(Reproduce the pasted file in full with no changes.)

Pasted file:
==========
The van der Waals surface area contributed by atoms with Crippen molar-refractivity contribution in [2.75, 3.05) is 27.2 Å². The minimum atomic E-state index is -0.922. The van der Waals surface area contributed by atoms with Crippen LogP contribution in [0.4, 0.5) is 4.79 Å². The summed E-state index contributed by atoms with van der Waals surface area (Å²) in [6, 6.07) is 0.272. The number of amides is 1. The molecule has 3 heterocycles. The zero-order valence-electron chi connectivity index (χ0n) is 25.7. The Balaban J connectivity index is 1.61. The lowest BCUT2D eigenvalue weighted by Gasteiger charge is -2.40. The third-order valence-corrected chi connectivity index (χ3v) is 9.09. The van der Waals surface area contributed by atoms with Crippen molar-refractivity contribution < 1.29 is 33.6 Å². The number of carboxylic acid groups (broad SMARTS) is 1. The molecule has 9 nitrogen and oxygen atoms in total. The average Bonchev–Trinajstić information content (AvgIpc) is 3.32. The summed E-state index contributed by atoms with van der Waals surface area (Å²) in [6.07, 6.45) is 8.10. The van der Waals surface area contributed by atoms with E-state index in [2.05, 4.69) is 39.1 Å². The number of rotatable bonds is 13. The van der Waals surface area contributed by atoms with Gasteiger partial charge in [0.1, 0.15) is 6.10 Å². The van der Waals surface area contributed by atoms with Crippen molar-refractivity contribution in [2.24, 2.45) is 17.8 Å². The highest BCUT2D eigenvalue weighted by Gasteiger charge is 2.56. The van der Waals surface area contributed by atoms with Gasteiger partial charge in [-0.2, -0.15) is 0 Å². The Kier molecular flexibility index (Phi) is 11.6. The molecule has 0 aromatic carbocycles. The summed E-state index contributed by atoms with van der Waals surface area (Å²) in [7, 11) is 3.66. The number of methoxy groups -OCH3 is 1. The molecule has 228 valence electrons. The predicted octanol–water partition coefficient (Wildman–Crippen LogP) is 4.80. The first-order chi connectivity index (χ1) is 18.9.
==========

The van der Waals surface area contributed by atoms with Crippen molar-refractivity contribution in [2.75, 3.05) is 27.2 Å². The minimum atomic E-state index is -0.922. The van der Waals surface area contributed by atoms with Crippen LogP contribution in [0.4, 0.5) is 4.79 Å². The summed E-state index contributed by atoms with van der Waals surface area (Å²) in [6, 6.07) is 0.272. The number of amides is 1. The molecule has 3 heterocycles. The zero-order valence-electron chi connectivity index (χ0n) is 25.7. The Balaban J connectivity index is 1.61. The lowest BCUT2D eigenvalue weighted by Gasteiger charge is -2.40. The third-order valence-corrected chi connectivity index (χ3v) is 9.09. The van der Waals surface area contributed by atoms with Crippen molar-refractivity contribution < 1.29 is 33.6 Å². The number of carboxylic acid groups (broad SMARTS) is 1. The molecule has 9 nitrogen and oxygen atoms in total. The average Bonchev–Trinajstić information content (AvgIpc) is 3.32. The summed E-state index contributed by atoms with van der Waals surface area (Å²) in [6.07, 6.45) is 8.10. The van der Waals surface area contributed by atoms with E-state index in [2.05, 4.69) is 39.1 Å². The number of rotatable bonds is 13. The van der Waals surface area contributed by atoms with Gasteiger partial charge in [0.1, 0.15) is 6.10 Å². The van der Waals surface area contributed by atoms with Crippen molar-refractivity contribution in [2.24, 2.45) is 17.8 Å². The highest BCUT2D eigenvalue weighted by Gasteiger charge is 2.56. The van der Waals surface area contributed by atoms with Gasteiger partial charge in [-0.2, -0.15) is 0 Å². The Kier molecular flexibility index (Phi) is 11.6. The molecule has 0 aromatic carbocycles. The summed E-state index contributed by atoms with van der Waals surface area (Å²) in [7, 11) is 3.66. The number of methoxy groups -OCH3 is 1. The molecule has 228 valence electrons. The predicted octanol–water partition coefficient (Wildman–Crippen LogP) is 4.80. The first-order chi connectivity index (χ1) is 18.9.